Monuments & Art


Our church contains one of the finest collections of 17th century monuments in Devon.  This is thanks to Sir Gilbert Scott, who found them stored away during the 19th century restoration, and remounted them, mainly along the south side of the Church, from the Baptistery to the Lady Chapel. The 1910 guide to the church states that “they afford us a study of the Barnstaple townsfolk in the 17th century during the Commonwealth, showing us the mayors, merchants and Members of Parliament at a time when Barnstaple was most prosperous and important”.

Unfortunately some of the monuments are hidden in dark corners and the inscriptions are barely legible or too high up to read, but their design and the details they contain present an interesting picture of important people in the town’s history.  For example, almost facing you as you enter the church, is a large and highly decorated memorial of the virtues and public spirit of Mr Richard Ferris, who died in 1649.  It is a full length recumbent figure in the costume of the period and full mayoral robes” (Chanter 1882).   Ferris was twice mayor and a Member of Parliament for Barnstaple in the Long Parliament.  The flowery verse below includes the lines “…to write his epitaph must be to picture justice, art, faith, charity” and goes on to encourage the reader “go do thou likewise”.  Associated with Ferris was George Peard, as he too was a Member of the Long Parliament.  He died in 1644 and his monument is to the right of the main door.  It is ironic that these two citizens should appear in the church as they were both staunch Puritans and laid the foundations of one of the Nonconformist congregations in the town.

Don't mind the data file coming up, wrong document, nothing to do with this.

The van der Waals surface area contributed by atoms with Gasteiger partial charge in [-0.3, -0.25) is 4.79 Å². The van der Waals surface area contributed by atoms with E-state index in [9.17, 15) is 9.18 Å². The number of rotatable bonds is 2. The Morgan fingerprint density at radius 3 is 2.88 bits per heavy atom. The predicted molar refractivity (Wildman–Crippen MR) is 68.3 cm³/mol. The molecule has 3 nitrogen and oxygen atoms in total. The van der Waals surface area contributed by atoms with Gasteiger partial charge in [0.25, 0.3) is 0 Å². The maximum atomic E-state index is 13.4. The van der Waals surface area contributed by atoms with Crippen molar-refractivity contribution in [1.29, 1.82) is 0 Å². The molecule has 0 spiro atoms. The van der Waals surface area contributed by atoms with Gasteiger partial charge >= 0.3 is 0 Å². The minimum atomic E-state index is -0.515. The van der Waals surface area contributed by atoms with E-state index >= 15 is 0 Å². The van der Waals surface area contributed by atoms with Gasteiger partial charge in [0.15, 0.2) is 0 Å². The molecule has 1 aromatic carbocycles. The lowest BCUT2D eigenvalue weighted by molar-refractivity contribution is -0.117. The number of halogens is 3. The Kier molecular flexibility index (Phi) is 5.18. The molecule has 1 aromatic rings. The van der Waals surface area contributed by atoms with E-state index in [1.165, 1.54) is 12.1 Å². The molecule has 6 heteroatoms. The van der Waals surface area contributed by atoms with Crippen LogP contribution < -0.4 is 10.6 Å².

To the left of the main door and opposite Richard Ferris is Raleigh Chapman, who died in 1636, “with effigies of himself and wife above, facing each other, and nine children in a row kneeling, all in attitudes of prayer and mourning” (Chanter 1882).

Along the south wall are monuments to Elizabeth Delbridge, one of the Chichester family, who died in 1628, and Amy Tooker (d.1656).  On the end wall, before entering the bell tower, is the memorial to Walter Tucker (d.1653). He was a former mayor of the town and is shown as a half-length effigy with a recumbent female beneath, representing his daughter Anna, who died in childbirth.  He is described as “a liberal housekeeper, a bountiful reliever of the poor and a constant helper to poor tradesmen”.

In the Lady Chapel, facing the chasuble case, is the monument to Richard Beaple (d.1643).  He was a merchant and three times mayor of the town.  It is considered by church historians to be one of the most important memorials in the church because of the detail of the dress depicting the fashion of Puritans of the time, but also because of the two cartouches, one illustrating Barnstaple Quay and the other the Litchdon Almshouses which Beaple endowed.

There are other smaller monuments from the period but the most significant and poignant is the one to Nicholas Blake, the 9 year old son of Martin Blake.  Blake was Vicar of the church and designed the memorial himself, and as well as being a tribute to his son it also contains reference to four other children who died in infancy and references to his own tribulations, as he was hounded from the church during the Commonwealth; the bottom right hand corner contains the ironic symbol of the congregation gathered around an empty pulpit, symbolising his exile from the church, to which he returned at the time of the Restoration in 1660.